I think that there is a bias on the part of some posters. Even when an original post states that they are a group of three or four and that the trip includes the countryside, there are still people who will state that the train is better and that driving in Europe or the UK will make their vacation a misery. Alright, a slight exaggeration here. ; ) Absolutely, for many trips to Europe, you don't need or want a car, but there are times when a car will let you go to places that you can't otherwise get to either efficiently or at all. And, if you can drive in big cities in the US, then you can drive in big cities in Europe. The helpline can be most helpful by looking at the specifics of a post and respond to those specifics rather than in generalities. Point out that you want a smaller car, because the roads are smaller, but also point out the need for handling luggage. Point out that you don't need a car in Edinburgh, but if exploring the Borders of Scotland is on the itinerary, a car is a good idea. Also, I think that there are other factors in addition to cost and convenience that go into the decision to drive or not drive. One poster here pointed out that cars represented freedom her, but a train is transport. My young nephew would have the opposite view. And others enjoy driving. So, let's remember all of these factors when we give our advice. Pam
I have a bias for Autoeurope...
There´s one major difference between driving in congested European cities, and driving in congested NE US cities (I grew up in Philadelphia and lived for a few years in DC)... With the glaring exception of Boston, most of the major cities in the US are built on a grid pattern, making navigation fairly easy. Besides Mannheim, parts of St. Petersburg, and to a small extent Paris and Amsterdam, the street layouts of most European cities are a confusing tangle of one-way roads. Even a GPS is often no help, because inevitably, there´s always road work that alters the planned flow of traffic. In the US, if you miss a turn, you can often simply circle around the block to find your way again. In Europe, you usually have to navigate a labyrinthene series of turns to find your way back.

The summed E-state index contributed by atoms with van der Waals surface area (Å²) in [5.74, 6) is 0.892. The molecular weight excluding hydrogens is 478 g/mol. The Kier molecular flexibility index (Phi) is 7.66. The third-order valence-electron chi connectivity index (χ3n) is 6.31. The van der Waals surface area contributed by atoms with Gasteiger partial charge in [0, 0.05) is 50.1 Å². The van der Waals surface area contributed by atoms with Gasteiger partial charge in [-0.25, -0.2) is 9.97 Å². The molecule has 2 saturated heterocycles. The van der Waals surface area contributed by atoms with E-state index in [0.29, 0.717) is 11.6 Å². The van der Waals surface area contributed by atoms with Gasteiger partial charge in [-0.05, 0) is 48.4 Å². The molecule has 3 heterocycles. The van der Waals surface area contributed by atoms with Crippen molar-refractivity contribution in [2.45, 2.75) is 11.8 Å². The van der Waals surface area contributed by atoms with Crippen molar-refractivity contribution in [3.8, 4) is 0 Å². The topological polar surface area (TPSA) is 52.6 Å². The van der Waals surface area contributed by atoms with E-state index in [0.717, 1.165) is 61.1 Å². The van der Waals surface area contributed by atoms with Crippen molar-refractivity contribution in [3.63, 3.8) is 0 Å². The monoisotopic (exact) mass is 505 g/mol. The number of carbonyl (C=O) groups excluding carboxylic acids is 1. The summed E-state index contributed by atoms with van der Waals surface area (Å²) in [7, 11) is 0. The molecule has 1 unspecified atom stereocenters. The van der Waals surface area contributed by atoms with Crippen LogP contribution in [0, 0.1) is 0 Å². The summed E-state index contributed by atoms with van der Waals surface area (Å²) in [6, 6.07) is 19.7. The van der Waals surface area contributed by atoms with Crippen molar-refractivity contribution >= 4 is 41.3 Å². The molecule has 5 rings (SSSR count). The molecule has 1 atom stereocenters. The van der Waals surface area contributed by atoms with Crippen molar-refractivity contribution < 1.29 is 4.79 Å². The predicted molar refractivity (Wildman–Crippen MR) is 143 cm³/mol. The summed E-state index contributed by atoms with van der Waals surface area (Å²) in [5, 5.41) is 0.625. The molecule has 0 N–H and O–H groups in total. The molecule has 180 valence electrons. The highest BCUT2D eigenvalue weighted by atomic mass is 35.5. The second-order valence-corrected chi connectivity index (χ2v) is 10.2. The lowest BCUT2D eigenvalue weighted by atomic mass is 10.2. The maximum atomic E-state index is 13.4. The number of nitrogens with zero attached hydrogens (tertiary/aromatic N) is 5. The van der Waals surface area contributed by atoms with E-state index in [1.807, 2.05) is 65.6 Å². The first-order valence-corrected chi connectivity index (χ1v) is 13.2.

Bill - that's precisely why some of us like train travel...one can 'schelp' on those Long Train Rides ;-)............Many OPs come to this Helpline by way of Google; they've never even heard of Rick Steves! They've just started their European research and don't know anything about the fantastic public transportation there. AND the vast majority of us in the USA make it well into adulthood without EVER riding public transportation. So, it's just not on our radar...Here, you rent a car. Most of us are extremely intimidated by public transportation - buses are scary LOL! - and the only people I grew up with who had ever been on a train were being shipped off to war...So I believe that our mission - should we choose to accept it - is to point out the obvious places to use public transportation, and to steer probably most people away from renting a car. Many newbies have a very distorted and extremely romanticised vision of their European trip - they don't appreciate the distances involved, and think it will be this dream-like 'quaint' Disneyland. (I think we've all been guilty of this - to some degree - in one way or another). And like Paul said, many want to 'explore the quaint towns' and want to drive, but then don't allow themselves ANY time to explore - THEY would be better served by taking the train; driving will be a disappointment to them...
There might be parts of Europe where what I said is not so generally true. In some countries, privatization has all but ruined public transportation. However, my experience has been traveling in Germany and with public transportation in Germany, and I can say that in every case I have analyzed, a car rental has been more expensive. ¶ This is equally true for one person or for larger groups. Travel in an individual state using Länder tickets is no more expensive for 5 people than for 2 and only 40% more expensive, total, than for 1. ¶ And that is for each day of travel. If you don't travel that day, you spend nothing for transportation, but the car, sitting idle, still costs you.